Everything you need to know about the Anti-inflammatory diet


The Anti-inflammatory diet aims to cut out foods that cause inflammation, which can lead to chronic disease.

Foods to avoid in this diet include refined carbs, gluten and processed foods.

Harvard medical school graduate Dr. Andrew Weil has developed a detailed program based on the idea that certain foods can contribute to developing chronic inflammation. Processed foods top the list of trouble-makers.

The well-known Zone diet created by Dr. Barry Sears is similar to Dr. Weil’s approach, and other versions of the Anti-Inflammatory diet are circulating, so the particulars will vary depending on the source.

Commonalities include a focus on whole foods, lots of fruits and vegetables, whole grains and legumes.

Staying away from processed foods helps you back off from trans fats and refined grains, both of which cause inflammation. (1, 2)

Reducing the amount of saturated fat in the diet is also recommended, so foods from animal sources are limited.

The Nature of Inflammation

There are two kinds of inflammation: acute and chronic. An abscess or rash, as well as a stubbed toe or cut on the finger, are examples of acute inflammation, which is painful.

Acute inflammation happens over a period of minutes, hours and days. (3) As the wound or injury heals, the inflammation fades away.

Chronic inflammation happens over months and years. It isn’t obvious like an external wound and doesn’t necessarily hurt, but the presence of internal inflammation indicates the body has mobilized defenses to repair injury on a cellular level. (4)

Inflammatory responses are part of the body’s immune system, and are normal and essential for ongoing maintenance and repair. Acute inflammation regulates itself by decreasing over time. Chronic inflammation is unregulated, and can contribute to the progression and perpetuation of disease. (5)

A regulated inflammatory response performs vital functions for healing, like clearing out dead or damaged cells, delivering necessary resources to return the tissues to a normal state, fighting infection, and dealing with foreign substances that don’t belong in the body.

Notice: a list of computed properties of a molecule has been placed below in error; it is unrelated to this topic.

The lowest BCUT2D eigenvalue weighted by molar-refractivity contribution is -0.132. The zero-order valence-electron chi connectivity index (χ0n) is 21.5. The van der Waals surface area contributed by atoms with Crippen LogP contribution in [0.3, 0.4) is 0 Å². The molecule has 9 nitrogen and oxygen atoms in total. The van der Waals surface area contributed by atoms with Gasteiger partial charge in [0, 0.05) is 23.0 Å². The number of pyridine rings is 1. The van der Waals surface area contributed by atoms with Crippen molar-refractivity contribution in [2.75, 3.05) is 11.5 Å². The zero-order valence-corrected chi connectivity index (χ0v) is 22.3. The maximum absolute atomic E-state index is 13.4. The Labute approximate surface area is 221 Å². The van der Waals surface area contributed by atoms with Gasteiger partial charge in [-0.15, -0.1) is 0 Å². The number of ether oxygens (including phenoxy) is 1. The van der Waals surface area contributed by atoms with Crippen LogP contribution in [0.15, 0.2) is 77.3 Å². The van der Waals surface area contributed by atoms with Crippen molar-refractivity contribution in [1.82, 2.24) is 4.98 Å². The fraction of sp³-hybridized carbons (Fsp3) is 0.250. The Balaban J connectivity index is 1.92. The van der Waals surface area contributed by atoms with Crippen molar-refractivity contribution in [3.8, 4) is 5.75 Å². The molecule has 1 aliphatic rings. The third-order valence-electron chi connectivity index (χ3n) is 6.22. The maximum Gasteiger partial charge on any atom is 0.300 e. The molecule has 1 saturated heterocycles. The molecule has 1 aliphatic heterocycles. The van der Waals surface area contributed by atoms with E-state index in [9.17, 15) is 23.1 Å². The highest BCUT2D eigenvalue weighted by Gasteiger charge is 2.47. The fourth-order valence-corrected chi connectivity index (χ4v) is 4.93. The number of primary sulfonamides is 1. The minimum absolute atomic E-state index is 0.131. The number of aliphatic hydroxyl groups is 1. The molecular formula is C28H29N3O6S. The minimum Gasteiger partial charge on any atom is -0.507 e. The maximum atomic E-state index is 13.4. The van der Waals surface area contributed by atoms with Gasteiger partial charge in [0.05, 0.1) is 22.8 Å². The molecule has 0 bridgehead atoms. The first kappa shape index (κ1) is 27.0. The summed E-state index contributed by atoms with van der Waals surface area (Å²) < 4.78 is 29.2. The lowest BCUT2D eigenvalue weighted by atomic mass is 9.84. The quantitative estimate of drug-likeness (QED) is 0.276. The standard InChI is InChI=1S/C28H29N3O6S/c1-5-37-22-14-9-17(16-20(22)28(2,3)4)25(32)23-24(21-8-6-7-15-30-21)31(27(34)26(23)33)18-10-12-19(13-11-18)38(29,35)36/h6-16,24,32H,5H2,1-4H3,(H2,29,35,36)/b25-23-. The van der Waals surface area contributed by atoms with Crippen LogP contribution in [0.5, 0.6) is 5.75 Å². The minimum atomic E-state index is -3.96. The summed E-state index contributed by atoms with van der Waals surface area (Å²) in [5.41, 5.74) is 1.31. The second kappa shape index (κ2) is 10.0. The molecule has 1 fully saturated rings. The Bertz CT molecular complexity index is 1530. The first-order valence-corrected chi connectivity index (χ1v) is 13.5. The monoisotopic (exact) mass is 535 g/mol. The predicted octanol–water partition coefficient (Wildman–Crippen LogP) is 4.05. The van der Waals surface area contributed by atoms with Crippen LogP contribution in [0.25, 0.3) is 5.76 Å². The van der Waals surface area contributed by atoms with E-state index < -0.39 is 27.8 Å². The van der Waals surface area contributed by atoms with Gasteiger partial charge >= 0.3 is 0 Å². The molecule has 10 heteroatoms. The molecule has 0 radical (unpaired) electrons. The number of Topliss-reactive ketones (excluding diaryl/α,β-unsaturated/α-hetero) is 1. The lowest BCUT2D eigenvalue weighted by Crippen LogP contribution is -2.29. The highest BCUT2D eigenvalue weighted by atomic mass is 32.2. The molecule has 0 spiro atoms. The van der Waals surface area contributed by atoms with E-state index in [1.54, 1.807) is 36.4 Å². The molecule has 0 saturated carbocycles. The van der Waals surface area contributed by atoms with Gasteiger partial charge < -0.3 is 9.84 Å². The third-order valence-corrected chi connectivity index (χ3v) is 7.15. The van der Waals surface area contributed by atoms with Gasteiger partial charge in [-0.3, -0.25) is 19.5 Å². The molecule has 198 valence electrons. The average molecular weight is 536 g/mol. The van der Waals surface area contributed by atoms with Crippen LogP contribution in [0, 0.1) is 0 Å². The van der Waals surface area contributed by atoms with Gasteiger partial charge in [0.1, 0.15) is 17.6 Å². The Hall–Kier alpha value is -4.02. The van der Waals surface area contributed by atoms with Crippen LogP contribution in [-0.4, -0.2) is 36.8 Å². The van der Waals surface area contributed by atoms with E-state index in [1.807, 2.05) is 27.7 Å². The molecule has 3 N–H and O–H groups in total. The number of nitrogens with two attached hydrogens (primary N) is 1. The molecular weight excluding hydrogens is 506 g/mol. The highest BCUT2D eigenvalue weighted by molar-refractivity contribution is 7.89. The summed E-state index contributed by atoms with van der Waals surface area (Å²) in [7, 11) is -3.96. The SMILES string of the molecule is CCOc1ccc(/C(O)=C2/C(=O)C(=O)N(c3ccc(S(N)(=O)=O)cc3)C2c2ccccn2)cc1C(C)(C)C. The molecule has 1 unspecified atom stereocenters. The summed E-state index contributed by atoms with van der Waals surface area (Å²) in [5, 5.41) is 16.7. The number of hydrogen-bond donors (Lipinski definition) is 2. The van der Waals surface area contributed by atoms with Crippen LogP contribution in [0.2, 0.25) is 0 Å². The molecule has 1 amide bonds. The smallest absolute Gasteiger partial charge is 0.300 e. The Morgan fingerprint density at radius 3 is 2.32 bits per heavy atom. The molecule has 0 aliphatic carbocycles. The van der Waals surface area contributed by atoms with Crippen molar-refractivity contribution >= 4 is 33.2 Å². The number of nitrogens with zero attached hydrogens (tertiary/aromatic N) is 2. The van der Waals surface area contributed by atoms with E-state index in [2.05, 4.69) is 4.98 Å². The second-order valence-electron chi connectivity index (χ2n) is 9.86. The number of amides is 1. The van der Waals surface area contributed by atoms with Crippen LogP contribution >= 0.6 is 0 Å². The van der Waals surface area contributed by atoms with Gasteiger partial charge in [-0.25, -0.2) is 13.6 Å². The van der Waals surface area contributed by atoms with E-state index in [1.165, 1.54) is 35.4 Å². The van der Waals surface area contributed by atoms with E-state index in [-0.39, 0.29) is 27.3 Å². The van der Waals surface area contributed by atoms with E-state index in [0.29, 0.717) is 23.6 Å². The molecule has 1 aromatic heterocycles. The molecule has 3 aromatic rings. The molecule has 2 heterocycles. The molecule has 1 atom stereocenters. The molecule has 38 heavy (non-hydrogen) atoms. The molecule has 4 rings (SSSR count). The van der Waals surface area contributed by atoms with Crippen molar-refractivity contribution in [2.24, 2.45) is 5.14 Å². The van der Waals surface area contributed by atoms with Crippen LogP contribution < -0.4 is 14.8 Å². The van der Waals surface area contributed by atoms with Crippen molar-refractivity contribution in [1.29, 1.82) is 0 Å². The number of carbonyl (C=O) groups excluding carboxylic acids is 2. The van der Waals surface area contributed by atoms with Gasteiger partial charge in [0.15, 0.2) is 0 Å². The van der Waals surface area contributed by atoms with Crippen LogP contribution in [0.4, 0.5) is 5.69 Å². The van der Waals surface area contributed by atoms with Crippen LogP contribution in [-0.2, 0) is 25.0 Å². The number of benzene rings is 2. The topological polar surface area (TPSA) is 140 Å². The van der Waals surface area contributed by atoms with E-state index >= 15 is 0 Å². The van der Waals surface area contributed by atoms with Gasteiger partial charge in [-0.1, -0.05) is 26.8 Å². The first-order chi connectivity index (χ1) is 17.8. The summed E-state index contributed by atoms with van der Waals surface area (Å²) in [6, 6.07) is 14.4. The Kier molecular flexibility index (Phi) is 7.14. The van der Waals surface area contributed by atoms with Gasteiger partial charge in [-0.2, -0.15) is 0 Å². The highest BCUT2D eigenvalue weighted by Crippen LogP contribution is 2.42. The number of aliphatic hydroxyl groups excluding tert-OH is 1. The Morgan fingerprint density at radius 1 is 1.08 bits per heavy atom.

An unregulated response can actually become the source of damage over time. If a food that causes an inflammatory response is a regular part of your diet, it sets you up for chronic inflammation.

Inflammatory Foods

Arthritis may be one of the most well-known inflammatory diseases. Upwards of 50 million American adults suffered from arthritis in 2012. (6)

The Arthritis Foundation recommends avoiding these inflammatory foods: (7)

  • Sugar, including all foods with added sugar. Many processed foods contain sugar, even foods you don’t think of as sweet, like canned tomato sauce
  • Refined carbohydrates, like bread made with white flour, and most baked goods
  • Monosodium Glutamate (MSG), a flavor enhancer that’s a common ingredient in Asian dishes and other processed foods
  • Gluten, which is the protein found in wheat and other grains
  • Casein, the protein in dairy products
  • Aspartame, a popular artificial sweetener used in some sugar-free drinks, as well as other low-calorie foods
  • Trans fats commonly used in processed foods
  • Excess omega-6 fatty acids from vegetable oils
  • Alcohol taken in excess can weaken liver function and disrupt interaction between organs, contributing to inflammation

When you read over this list, it’s easy to see how inflammation can become chronic. Arthritis is only one of many serious health conditions that can develop in the presence of chronic inflammation, including some cancers, coronary heart disease, asthma, Crohn’s disease, peptic ulcers, and sinusitis. (8)

The Good List

The Anti-Inflammatory diet sings the praises of fruits and vegetables, along with dietary choices rich in omega-3 fatty acids, like cold water fish and walnuts.